In 1996, after the rebels successfully recaptured the Chechen capital, Grozny, the Yeltsin Kremlin signed a peace treaty in the nearby town of Khasavyurt that involved the full withdrawal of Russian troops from Chechnya. Budennovsk and Khasavyurt were (and still are) considered by many “statists” the most important examples of criminal weakness of the Moscow authorities.
That is why when, in October 1999, Russian troops marched on Grozny again, Putin – prime minister at the time and already acting president under the ailing and feeble Yeltsin – told the nation that this time it would all be done right. The enemy would be defeated, the casualties would be low and the war would be short.
Russian generals were told to bomb till victory without any restrictions and win without heavy casualties. The treaty of Khasavyurt was repudiated, and Putin publicly pledged that “there will be no new Khasavyurt, no new Budennovsk”.
Yet there was just more of the same. The strategy of “victory by high explosive” inevitably caused great loss of innocent life and destruction of property. The indiscriminate attacks did not even make the second Chechen war a “low casualty” engagement. The butcher’s bill since August 1999 is 4,500 dead and 12,000 wounded, according to government estimates. In the 1994-1996 war, according to Russian defence ministry sources, 5,555 Russian servicemen were dead and 65,000 wounded.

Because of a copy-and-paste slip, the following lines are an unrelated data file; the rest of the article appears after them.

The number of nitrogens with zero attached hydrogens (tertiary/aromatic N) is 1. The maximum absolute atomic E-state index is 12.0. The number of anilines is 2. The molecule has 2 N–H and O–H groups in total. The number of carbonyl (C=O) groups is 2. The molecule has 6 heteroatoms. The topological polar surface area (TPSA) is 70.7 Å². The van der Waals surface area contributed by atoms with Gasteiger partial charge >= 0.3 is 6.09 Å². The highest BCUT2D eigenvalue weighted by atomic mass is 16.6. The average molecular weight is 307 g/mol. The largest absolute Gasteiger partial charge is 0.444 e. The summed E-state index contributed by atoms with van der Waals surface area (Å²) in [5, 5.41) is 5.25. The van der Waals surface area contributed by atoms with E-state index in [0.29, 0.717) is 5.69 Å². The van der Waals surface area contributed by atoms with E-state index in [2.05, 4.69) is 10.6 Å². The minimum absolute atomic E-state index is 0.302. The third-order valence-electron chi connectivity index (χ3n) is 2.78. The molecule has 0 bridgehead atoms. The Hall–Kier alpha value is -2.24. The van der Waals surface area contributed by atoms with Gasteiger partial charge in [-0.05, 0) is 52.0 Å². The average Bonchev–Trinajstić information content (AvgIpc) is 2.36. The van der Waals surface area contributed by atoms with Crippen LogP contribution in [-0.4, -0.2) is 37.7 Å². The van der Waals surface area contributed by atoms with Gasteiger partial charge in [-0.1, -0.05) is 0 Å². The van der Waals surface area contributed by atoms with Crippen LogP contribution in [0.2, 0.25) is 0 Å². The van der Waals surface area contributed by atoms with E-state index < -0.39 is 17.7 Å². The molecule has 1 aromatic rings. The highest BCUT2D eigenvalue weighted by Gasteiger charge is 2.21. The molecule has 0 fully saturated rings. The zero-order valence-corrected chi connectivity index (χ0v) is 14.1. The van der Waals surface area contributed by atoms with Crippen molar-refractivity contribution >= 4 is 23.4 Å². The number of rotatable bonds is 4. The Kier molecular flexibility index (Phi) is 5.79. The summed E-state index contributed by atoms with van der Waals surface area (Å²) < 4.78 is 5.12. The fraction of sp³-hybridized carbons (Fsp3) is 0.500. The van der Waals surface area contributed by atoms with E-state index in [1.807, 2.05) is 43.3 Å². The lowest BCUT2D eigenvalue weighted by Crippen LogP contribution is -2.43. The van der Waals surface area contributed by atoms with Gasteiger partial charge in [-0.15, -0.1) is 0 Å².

The Kremlin partly understands the problem. In July 2000, a series of spectacular Chechen suicide attacks using truck bombs left more than 100 Russian servicemen dead or wounded. Days after the truck-bomb attacks, Putin publicly scolded military commanders for negligence. “Many of the losses could have been avoided in Chechnya with better discipline, professionalism and responsibility,” he said.
That assessment is still accurate and valid today. Russian soldiers and their commanders in Chechnya are undisciplined, unprofessional, irresponsible and rampantly corrupt. Following their generals’ example, Russian soldiers have set up a regular racket of kidnapping Chechens as “terrorist suspects” for ransom; Russian military personnel also collect bribes from anyone passing a checkpoint, and take part in the illegal extraction and export of oil in Chechnya.